bore a fantastic resemblance to the
pnlut bedizened figure of the dance.
There wns a sound without, 'ino
door wns pushed open and n naked
savage strode into tne room. Mie saw
"August! For tlio snko of our unborn
What followed mny not be told.
Edith Robinson In Argonaut.
HAW TIIK flATTM-J OP WATERLOO.
A Mlilnliliuiinn Who Watched the
Kllit Tlirouuh a Sou Minn.
Wednesday, the HMh Inst., was the
cighthieth anniversary of the battle
of Waterloo. Of the hundreds of thou
sands of men who struggled that day
for supremacy nil have passed away,
except two In Amerlcn, four In tho
British Isles nnd six in France, nnd
most of these are centenarians.
There Is another, who, although not
n participant In the great battle, had
the privilege of witnessing the thrill
ing events of that week In Bolglum
which marked the downfall of the Na
poleon dynnsty and who viewed that
battle from n better vantage ground.
worth, Ohio, who'is ninety-seven yearsi
of age. i
The qld gentleman was" borri In Bob1
ton, Lancashirc7""Englnnd, on July S5i
1708, and entered the English navy at
the age of sixteen as a midshipman!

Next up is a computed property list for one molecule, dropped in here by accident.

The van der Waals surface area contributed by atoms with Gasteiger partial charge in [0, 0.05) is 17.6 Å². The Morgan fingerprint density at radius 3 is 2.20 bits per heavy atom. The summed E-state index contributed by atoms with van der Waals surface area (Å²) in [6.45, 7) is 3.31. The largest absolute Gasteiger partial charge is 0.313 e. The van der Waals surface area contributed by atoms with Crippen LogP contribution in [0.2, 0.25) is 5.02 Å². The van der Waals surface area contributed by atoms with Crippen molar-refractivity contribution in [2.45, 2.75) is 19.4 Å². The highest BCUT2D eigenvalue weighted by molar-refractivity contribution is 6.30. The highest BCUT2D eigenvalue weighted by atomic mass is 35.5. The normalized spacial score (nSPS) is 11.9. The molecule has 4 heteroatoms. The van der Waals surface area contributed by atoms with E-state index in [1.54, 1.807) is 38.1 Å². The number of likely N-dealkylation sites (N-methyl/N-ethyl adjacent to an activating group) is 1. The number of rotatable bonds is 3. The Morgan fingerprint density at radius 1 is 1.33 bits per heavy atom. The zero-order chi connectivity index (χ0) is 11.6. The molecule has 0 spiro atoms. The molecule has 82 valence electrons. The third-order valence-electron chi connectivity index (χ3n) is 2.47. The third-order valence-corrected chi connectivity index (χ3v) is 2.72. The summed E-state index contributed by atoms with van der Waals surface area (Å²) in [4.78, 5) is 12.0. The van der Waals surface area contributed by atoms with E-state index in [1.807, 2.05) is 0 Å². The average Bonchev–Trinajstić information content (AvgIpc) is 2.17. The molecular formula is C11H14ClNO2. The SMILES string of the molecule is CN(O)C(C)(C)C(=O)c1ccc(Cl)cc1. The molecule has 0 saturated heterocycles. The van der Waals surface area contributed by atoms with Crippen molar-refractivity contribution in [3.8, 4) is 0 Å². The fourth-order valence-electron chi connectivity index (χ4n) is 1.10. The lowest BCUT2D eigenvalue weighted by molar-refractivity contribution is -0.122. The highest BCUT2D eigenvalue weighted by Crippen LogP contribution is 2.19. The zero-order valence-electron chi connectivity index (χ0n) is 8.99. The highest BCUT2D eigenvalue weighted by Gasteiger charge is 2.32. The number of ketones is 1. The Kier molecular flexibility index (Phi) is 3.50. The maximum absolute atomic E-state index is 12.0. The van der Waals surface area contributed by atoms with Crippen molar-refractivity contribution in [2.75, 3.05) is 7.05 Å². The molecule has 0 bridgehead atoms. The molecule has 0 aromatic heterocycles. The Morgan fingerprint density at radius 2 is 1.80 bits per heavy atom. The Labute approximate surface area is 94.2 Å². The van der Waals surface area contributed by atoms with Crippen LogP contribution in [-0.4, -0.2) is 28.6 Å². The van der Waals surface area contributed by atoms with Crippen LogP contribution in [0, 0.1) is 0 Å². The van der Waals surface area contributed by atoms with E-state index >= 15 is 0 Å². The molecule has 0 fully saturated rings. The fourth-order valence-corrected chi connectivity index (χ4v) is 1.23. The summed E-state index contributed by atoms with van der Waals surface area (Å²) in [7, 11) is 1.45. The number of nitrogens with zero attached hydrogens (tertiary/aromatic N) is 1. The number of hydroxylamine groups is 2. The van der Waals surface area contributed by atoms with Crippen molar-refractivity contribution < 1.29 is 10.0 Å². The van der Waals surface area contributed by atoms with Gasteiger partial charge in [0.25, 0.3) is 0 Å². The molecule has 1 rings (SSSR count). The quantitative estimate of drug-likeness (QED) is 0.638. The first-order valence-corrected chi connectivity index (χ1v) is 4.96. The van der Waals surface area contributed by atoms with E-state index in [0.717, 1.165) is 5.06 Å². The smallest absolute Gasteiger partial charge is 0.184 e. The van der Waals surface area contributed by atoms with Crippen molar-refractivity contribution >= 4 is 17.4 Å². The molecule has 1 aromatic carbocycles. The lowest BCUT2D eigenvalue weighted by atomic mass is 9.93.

The next year his ship was employou
in transporting the English soldiers
for Wellington's army across the chan
nel from Southampton to Antwerp,
and it was at this time that ho acci
dentally witnessed Waterloo, In 1818
lie entered the Enst India merchant
Benice, and Sot many years voyaged
In the Atlantic nnd Indian .oceans,
making many trips around the Capo
of Good Hope to Delphi, Calcutta and
Bombay- Ih 1820 ho imtdo his first
vovee to America In a sailing vessel.
It rehired twelve weeks tb cross the
stormy Atlantic, Since then he has
crossed the Atlantic twenty-three
' Mr. Green was In a reminiscent,
'MKMivlrtR ieHi;.iya eorrewrmdonti
and .talked Interestingly of the -great
battle, ''I was a midshipman in June,
1S1C, on one of King George's trans
port ships," Im said, "and with tho
other 'mlddtes' Started across Belgium
to Join tho English troops.
"We came Urat to Llgny, where the
preliminary battle of thnt terrible
week In Belgium took place. That
fight Was between the Prussians tinder
Bluchcr and Napoleon's veterans. The
conflict did not last long, but It stnnus
as one of the most desperate fights of
history, Ijluchor Was compelled to
give way. aud his retreat was almost
a rout Flushed with success, Napo
leon pushed on to his fate nt Quatre-